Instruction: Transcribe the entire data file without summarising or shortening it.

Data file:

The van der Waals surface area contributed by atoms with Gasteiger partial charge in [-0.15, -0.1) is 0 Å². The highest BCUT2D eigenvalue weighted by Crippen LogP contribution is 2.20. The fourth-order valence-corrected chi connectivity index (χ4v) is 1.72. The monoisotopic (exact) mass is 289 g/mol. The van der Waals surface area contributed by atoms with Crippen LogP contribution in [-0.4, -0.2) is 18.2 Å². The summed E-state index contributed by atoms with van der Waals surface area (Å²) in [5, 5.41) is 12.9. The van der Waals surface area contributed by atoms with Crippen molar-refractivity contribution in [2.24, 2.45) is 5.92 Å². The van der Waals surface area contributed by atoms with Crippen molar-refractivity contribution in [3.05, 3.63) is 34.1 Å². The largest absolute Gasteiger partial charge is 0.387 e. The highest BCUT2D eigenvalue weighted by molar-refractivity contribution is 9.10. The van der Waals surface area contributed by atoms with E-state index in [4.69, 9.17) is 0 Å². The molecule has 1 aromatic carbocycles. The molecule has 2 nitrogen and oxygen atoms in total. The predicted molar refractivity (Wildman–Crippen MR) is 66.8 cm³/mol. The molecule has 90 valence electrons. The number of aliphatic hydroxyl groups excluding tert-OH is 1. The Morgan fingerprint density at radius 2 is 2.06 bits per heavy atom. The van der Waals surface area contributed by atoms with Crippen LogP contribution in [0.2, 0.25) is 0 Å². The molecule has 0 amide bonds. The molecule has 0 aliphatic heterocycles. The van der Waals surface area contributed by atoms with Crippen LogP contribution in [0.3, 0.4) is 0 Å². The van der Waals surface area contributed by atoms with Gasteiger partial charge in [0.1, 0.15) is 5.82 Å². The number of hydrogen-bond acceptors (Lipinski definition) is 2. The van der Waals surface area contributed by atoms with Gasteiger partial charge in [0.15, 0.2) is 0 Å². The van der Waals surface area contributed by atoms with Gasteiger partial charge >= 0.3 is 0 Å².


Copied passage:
The van der Waals surface area contributed by atoms with Gasteiger partial charge in [-0.15, -0.1) is 0 Å². The highest BCUT2D eigenvalue weighted by Crippen LogP contribution is 2.20. The fourth-order valence-corrected chi connectivity index (χ4v) is 1.72. The monoisotopic (exact) mass is 289 g/mol. The van der Waals surface area contributed by atoms with Crippen LogP contribution in [-0.4, -0.2) is 18.2 Å². The summed E-state index contributed by atoms with van der Waals surface area (Å²) in [5, 5.41) is 12.9. The van der Waals surface area contributed by atoms with Crippen molar-refractivity contribution in [2.24, 2.45) is 5.92 Å². The van der Waals surface area contributed by atoms with Crippen molar-refractivity contribution in [3.05, 3.63) is 34.1 Å². The largest absolute Gasteiger partial charge is 0.387 e. The highest BCUT2D eigenvalue weighted by molar-refractivity contribution is 9.10. The van der Waals surface area contributed by atoms with E-state index in [4.69, 9.17) is 0 Å². The molecule has 1 aromatic carbocycles. The molecule has 2 nitrogen and oxygen atoms in total. The predicted molar refractivity (Wildman–Crippen MR) is 66.8 cm³/mol. The molecule has 90 valence electrons. The number of aliphatic hydroxyl groups excluding tert-OH is 1. The Morgan fingerprint density at radius 2 is 2.06 bits per heavy atom. The van der Waals surface area contributed by atoms with Crippen LogP contribution in [0.2, 0.25) is 0 Å². The molecule has 0 amide bonds. The molecule has 0 aliphatic heterocycles. The van der Waals surface area contributed by atoms with Crippen LogP contribution in [0.3, 0.4) is 0 Å². The van der Waals surface area contributed by atoms with Gasteiger partial charge in [0.1, 0.15) is 5.82 Å². The number of hydrogen-bond acceptors (Lipinski definition) is 2. The van der Waals surface area contributed by atoms with Gasteiger partial charge in [0.15, 0.2) is 0 Å². The van der Waals surface area contributed by atoms with Gasteiger partial charge >= 0.3 is 0 Å².